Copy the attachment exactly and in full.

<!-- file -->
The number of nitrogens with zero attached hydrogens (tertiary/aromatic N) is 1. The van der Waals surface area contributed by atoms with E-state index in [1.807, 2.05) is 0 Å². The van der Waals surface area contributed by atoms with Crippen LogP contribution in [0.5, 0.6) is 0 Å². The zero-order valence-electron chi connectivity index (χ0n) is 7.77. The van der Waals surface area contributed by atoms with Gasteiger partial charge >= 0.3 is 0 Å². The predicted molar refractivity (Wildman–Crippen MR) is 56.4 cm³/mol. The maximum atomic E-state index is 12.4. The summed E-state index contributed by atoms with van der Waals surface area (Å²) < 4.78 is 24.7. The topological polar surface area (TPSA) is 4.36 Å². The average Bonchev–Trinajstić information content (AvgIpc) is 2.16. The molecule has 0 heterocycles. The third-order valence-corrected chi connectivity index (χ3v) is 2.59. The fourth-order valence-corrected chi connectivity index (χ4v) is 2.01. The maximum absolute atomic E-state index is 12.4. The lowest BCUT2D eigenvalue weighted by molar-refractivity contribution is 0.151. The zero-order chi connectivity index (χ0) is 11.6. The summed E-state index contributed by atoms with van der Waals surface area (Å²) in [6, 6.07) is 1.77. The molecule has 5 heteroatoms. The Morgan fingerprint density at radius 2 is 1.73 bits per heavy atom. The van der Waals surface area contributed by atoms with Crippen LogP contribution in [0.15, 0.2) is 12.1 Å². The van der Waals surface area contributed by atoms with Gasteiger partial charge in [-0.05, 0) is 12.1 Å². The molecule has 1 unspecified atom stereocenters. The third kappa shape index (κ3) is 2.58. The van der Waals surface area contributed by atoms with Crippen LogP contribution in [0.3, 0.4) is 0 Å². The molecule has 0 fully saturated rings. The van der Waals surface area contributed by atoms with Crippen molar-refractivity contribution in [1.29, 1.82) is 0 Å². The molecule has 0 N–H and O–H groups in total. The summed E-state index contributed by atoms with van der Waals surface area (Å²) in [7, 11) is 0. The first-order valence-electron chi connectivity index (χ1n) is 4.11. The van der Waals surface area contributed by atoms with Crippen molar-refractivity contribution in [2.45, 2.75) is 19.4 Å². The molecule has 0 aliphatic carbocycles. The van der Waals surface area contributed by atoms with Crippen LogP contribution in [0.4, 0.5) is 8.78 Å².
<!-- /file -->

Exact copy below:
The number of nitrogens with zero attached hydrogens (tertiary/aromatic N) is 1. The van der Waals surface area contributed by atoms with E-state index in [1.807, 2.05) is 0 Å². The van der Waals surface area contributed by atoms with Crippen LogP contribution in [0.5, 0.6) is 0 Å². The zero-order valence-electron chi connectivity index (χ0n) is 7.77. The van der Waals surface area contributed by atoms with Gasteiger partial charge >= 0.3 is 0 Å². The predicted molar refractivity (Wildman–Crippen MR) is 56.4 cm³/mol. The maximum atomic E-state index is 12.4. The summed E-state index contributed by atoms with van der Waals surface area (Å²) < 4.78 is 24.7. The topological polar surface area (TPSA) is 4.36 Å². The average Bonchev–Trinajstić information content (AvgIpc) is 2.16. The molecule has 0 heterocycles. The third-order valence-corrected chi connectivity index (χ3v) is 2.59. The fourth-order valence-corrected chi connectivity index (χ4v) is 2.01. The maximum absolute atomic E-state index is 12.4. The lowest BCUT2D eigenvalue weighted by molar-refractivity contribution is 0.151. The zero-order chi connectivity index (χ0) is 11.6. The summed E-state index contributed by atoms with van der Waals surface area (Å²) in [6, 6.07) is 1.77. The molecule has 5 heteroatoms. The Morgan fingerprint density at radius 2 is 1.73 bits per heavy atom. The van der Waals surface area contributed by atoms with Crippen LogP contribution in [0.15, 0.2) is 12.1 Å². The van der Waals surface area contributed by atoms with Gasteiger partial charge in [-0.05, 0) is 12.1 Å². The molecule has 1 unspecified atom stereocenters. The third kappa shape index (κ3) is 2.58. The van der Waals surface area contributed by atoms with Crippen LogP contribution in [0.3, 0.4) is 0 Å². The molecule has 0 fully saturated rings. The van der Waals surface area contributed by atoms with Crippen molar-refractivity contribution in [1.29, 1.82) is 0 Å². The molecule has 0 N–H and O–H groups in total. The summed E-state index contributed by atoms with van der Waals surface area (Å²) in [7, 11) is 0. The first-order valence-electron chi connectivity index (χ1n) is 4.11. The van der Waals surface area contributed by atoms with Crippen molar-refractivity contribution in [2.45, 2.75) is 19.4 Å². The molecule has 0 aliphatic carbocycles. The van der Waals surface area contributed by atoms with Crippen LogP contribution in [0.4, 0.5) is 8.78 Å².